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Re: Dr. Holtz' secret: Buitreraptor gonzalezorum
That's an artifact of a press release that implied Pangea split up 180 million
years ago. Taking that claim seriously would have predated Archaeopteryx by 30
million years, and thus pushed the split between dromeosaurs and Archaeopteryx
back to at least 180 million years ago. But that was a misconception in the
press release; the link between the northern and southern continents may not
have broken until 150 million years ago. As you note, flying dromeosaurs could
simply have flown over the water. Non-flying dromeosaurs might have island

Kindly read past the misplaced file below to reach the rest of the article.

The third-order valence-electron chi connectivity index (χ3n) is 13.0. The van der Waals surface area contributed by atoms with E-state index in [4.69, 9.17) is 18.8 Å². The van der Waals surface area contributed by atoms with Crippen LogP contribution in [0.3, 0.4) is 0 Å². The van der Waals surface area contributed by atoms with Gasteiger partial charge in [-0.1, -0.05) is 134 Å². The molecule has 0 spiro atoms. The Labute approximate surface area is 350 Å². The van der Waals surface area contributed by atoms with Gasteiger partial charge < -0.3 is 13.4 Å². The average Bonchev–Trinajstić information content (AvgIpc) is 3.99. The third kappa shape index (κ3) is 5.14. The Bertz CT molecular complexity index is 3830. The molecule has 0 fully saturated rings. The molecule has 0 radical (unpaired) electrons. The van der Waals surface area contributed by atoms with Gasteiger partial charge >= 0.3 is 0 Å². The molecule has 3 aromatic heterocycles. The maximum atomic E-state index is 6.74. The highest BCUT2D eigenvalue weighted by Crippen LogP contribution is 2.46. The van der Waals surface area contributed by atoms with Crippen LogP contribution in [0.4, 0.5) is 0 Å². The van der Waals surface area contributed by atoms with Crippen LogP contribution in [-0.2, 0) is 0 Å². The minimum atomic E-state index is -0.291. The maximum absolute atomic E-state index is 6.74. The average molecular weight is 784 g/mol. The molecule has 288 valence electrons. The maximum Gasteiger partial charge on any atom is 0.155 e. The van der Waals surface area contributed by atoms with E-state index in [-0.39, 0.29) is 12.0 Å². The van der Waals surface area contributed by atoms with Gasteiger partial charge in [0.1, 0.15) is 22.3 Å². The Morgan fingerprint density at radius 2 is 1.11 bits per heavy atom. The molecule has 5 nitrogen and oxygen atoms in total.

hopped. -- Jeff Hecht
At 4:36 PM -0400 10/12/05, firstname.lastname@example.org wrote:
>A curious note from Msnbc: "But the Buitreraptor fossil in South America,
>which dates back 90 million years and closely resembles fossils from the
>North, means one of two things: Either dromaeosaurs existed when Pangea was
>intact, or the newfound Buitreraptor and its northern look-alikes evolved
>separately yet with remarkably similar results."
>Not that I'm the biggest fan of secondary flightless dromeaosaurs, but doesn't
>this discussion leave out the possibility that Buitreraptor's ancestors flew
>to the southern hemisphere in the Early Cretaceous?
>David Marjanovic wrote: "This is probably what HP Scott Hartman will present
>as an impressively
>complete troodontid at the SVP meeting."